Le 12/04/2011 15:14, Jeff Squyres a écrit :
> On Apr 12, 2011, at 8:10 AM, Brice Goglin wrote:
>> I am looking for a good way to specify PCI and OS devices on the
>> command-line (for hwloc-calc and hwloc-bind).
>> The trunk currently supports:
>> * os:foobar with for OS device named foobar (eth0, mlx4_0, ...)
>> * pci:0000:00:00.0 or pci:00:00.0 for a given PCI device
>> * pci:aaaa:bbbb:c for the c-th PCI device with vendor ID aaaa and device
>> ID bbbb
>> The idea is basically to make it easy to bind processes near some
>> high-performance devices:
>> hwloc-bind os:mlx4_0 <mympibenchmark>
>> hwloc-bind pci:nvidia:tesla:0 <mycudabenchmark>
> Can you list multiple devices? E.g.:
> hwloc-bind os:mlx4_0 os:mlx4_1 my_mpi_benchmark
Yes, that works. We're just extended the way we parse a single
"location" on the command line. All existing operations on these
locations (add, substract, xor, negate) still work.
> Also, is there a CLI way to retrieve which numa nodes / OS processors are near such devices? I can imagine wanting to script up something like:
> - retrieve a mask / list of processors near OS device <foo>
> - binding N processes, one per processor, to the processors near that device
Once you have a way to specify some I/O device, you can convert them
into whatever hwloc-calc can do. For instance:
hwloc-calc os:mlx4_0 --pulist --po
gives the comma-separated list of physical indexes of PU near mlx4_0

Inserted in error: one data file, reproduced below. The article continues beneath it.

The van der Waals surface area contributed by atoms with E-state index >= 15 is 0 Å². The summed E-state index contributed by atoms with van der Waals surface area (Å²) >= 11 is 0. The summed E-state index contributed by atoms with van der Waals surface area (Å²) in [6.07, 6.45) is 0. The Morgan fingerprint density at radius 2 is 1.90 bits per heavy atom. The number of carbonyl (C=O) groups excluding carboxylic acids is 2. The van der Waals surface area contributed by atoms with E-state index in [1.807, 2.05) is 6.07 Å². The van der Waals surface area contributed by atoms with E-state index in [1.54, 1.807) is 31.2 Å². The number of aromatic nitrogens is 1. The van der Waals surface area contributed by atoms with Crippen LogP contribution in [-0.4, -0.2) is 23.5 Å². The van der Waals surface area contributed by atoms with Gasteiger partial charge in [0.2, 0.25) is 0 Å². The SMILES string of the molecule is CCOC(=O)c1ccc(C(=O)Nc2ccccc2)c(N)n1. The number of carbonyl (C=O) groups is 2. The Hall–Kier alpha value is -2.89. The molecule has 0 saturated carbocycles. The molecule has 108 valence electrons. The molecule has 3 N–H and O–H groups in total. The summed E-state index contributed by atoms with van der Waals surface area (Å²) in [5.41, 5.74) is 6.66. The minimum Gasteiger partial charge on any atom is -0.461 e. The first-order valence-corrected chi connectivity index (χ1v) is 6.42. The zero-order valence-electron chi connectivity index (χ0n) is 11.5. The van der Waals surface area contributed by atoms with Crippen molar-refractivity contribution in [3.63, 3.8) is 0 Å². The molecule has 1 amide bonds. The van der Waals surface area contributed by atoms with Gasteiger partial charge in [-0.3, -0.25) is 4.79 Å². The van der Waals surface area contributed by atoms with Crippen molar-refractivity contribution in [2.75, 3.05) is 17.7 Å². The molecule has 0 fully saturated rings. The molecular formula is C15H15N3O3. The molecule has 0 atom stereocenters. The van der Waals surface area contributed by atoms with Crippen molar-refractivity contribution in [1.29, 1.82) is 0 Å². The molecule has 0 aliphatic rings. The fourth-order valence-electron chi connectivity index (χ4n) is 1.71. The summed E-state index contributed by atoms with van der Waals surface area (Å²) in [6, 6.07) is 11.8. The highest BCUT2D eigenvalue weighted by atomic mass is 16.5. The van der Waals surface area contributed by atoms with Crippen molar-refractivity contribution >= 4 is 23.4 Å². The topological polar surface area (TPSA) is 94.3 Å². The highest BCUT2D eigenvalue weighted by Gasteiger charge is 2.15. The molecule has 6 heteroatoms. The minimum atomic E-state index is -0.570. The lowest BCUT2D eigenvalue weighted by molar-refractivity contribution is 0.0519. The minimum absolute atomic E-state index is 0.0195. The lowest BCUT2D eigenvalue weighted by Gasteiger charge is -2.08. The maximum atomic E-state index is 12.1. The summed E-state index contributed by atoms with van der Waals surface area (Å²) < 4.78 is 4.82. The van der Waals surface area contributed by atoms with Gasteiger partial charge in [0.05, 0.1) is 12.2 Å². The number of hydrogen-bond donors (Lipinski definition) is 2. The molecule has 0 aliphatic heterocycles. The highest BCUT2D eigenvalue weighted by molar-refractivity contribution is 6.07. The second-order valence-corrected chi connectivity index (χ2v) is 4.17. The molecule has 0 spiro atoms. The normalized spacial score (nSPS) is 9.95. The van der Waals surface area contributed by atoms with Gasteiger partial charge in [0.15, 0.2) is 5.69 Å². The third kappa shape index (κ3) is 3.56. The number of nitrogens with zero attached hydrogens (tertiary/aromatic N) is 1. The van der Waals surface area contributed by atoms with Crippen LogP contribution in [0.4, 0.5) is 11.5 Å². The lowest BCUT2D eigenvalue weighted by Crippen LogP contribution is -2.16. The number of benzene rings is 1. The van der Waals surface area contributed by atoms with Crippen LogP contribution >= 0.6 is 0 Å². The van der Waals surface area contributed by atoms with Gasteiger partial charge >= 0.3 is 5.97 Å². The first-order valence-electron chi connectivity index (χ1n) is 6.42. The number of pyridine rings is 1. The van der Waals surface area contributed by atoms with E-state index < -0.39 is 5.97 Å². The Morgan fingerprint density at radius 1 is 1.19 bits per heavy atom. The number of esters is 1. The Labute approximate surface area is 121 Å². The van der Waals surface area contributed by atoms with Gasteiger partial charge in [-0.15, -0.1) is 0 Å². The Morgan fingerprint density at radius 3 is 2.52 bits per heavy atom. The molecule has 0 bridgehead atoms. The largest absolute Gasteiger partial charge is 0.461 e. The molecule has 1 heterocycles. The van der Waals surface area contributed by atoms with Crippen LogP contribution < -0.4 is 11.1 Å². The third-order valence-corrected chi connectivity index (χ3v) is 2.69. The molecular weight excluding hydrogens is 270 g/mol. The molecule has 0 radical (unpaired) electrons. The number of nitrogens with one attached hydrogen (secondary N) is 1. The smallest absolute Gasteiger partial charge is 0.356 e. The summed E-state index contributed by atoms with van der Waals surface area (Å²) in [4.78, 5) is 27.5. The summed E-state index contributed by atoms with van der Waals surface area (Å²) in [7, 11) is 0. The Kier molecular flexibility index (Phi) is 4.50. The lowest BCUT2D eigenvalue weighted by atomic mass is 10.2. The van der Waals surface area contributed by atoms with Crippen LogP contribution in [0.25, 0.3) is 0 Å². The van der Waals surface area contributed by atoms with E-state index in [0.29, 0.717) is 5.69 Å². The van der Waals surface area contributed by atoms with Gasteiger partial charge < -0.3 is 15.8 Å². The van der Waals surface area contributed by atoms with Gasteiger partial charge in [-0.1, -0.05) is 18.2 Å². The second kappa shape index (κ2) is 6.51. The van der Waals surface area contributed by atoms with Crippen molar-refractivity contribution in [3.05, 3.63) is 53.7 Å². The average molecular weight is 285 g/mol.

By the way, for this exact case, we should actually support:
hwloc-distribute <N> --restrict $(hwloc-calc os:mlx4_0)
I'll look at this.
>> Ideally, the os:foobar notation would be enough. But as long as we don't
>> have any OS name associated with (proprietary) GPUs, people will have to
>> identify GPUs by their PCI ids.
>> Other ideas that we may want so support:
>> * PCI devices by name: something like the 2nd PCI device whose name
>> contains "tesla C2070" so that people don't have to dig into lspci
>> manually to find out the vendor/device IDs or busids (mostly useful for
>> GPUs that have no OS names)
> I immediately had that question when I read your 2nd example, above (i.e., where did you get the names from?). Are these names in the lstopo output?
PCI names are only in the verbose output (they are usually very long).
OS names are always shown.
>> * OS devices by class: something like os:net:2 for the 2nd network
>> interface (not sure it's useful)
> I'm not sure it is -- isn't the ordering of PCI devices non-deterministic between cold boots?
As long as you don't plug/unplug anything in between, it should be ok,
but I can't be strictly sure about this.
The ordering won't change, but the OS names may still change because of
>> I/O devices will not be supported through the generic hierarchical
>> notation "socket:1.core:2..." anyway. So we could make their
>> command-line specification totally different from the usual one.
>> It's actually the first time we select objects on something different
>> than just a type or a depth and some indexes. So we could introduce a
>> new syntax here. For instance:
>> Not sure it's worth doing this.
> It might be better to just put out basic functionality in 1.3 and *not* do advanced syntax like this (i.e., only do basic syntax). And then see what people ask for.
Then we need to define what "basic syntax" means :)